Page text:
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PG&E continuing canal construction, pumping from Bear River

PCWA thanks customers for conservation, understanding
By: Bridget Jones, Journal Staff Writer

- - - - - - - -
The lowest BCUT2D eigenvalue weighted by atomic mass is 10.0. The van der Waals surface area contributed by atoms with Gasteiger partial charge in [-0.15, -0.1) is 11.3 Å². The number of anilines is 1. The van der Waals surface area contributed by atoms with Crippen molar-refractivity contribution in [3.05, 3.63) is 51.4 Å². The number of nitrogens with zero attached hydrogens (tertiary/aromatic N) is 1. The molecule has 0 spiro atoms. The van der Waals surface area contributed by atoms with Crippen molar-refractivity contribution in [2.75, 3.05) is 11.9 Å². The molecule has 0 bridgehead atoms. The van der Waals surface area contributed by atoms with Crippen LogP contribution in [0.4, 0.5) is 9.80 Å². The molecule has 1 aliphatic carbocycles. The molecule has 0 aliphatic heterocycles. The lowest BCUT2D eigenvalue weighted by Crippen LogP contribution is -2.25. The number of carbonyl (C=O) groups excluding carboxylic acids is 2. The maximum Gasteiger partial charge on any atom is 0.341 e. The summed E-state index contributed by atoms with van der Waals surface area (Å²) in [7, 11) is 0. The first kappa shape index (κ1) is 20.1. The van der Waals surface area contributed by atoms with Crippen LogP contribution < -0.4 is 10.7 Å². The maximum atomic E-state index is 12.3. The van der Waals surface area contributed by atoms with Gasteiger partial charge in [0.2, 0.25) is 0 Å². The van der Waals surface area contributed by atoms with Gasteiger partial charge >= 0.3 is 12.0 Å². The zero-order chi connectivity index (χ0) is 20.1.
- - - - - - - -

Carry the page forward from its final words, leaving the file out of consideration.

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Construction on the broken section of the Bear River Canal is continuing to move forward and representatives from Placer County Water Agency and PG&E said they are happy with the progress. On Thursday PG&E continued pouring concrete at the break site, said Denny Boyles, spokesman for PG&E. “The main news it seems like is we have been pouring the concrete that will form the bottom of the canal,” Boyles said Friday. “We poured 46 yards (Thursday). That’s the last step that has to be done before we can start building the (temporary) bypass.” The pour was expected to continue over the weekend, Boyles said Friday. “So we are hoping that pour goes well and we can start constructing the bypass next week,” he said. PG&E is also using a high-lift pump to bring water from the Bear River to the Bear River Canal. The pumping is bringing 9 cubic feet per second of water back into the canal system from PCWA and Nevada Irrigation District customers, according to PG&E. The pump and recent wet weather has allowed for less water to be trucked from Rollins Reservoir into the system. As of Friday 3.36 million gallons of water had been delivered to customers of both water agencies, PG&E said. According to PG&E, testing was completed on Wednesday that will allow PCWA to pump 110 cfs from the American River into PG&E’s South Canal near Newcastle, which will then be delivered to PCWA customers. Dave Breninger, general manager of PCWA, said he was pleased with the way construction was going. “I think PG&E has been doing and is implementing now very assertive and aggressive actions to accomplish the final fix or repair of the Bear River Canal,” Breninger said. “I would also add they have been taking very seriously finding a variety of alternatives for assisting in providing some temporary, although limited, amounts of additional water. Their actions in the previous weeks to run water trucks from Rollins (Reservoir) to the agency’s system are very impressive.” Breninger said the company will be able to relax slightly when the temporary bypass comes. “When that comes along I think we are going to all be able to at least take half a breath, a sigh of relief, that that will fortify for PCWA our supplies, and then we will be able to take the other half a breath when the repairs are completed in June,” he said. Breninger said PCWA appreciates the support of its customers. “I really compliment and thank all of our customers for their understanding and their actions to use water conservatively and wisely during this emergency,” he said. Reach Bridget Jones at bridgetj@goldcountrymedia.com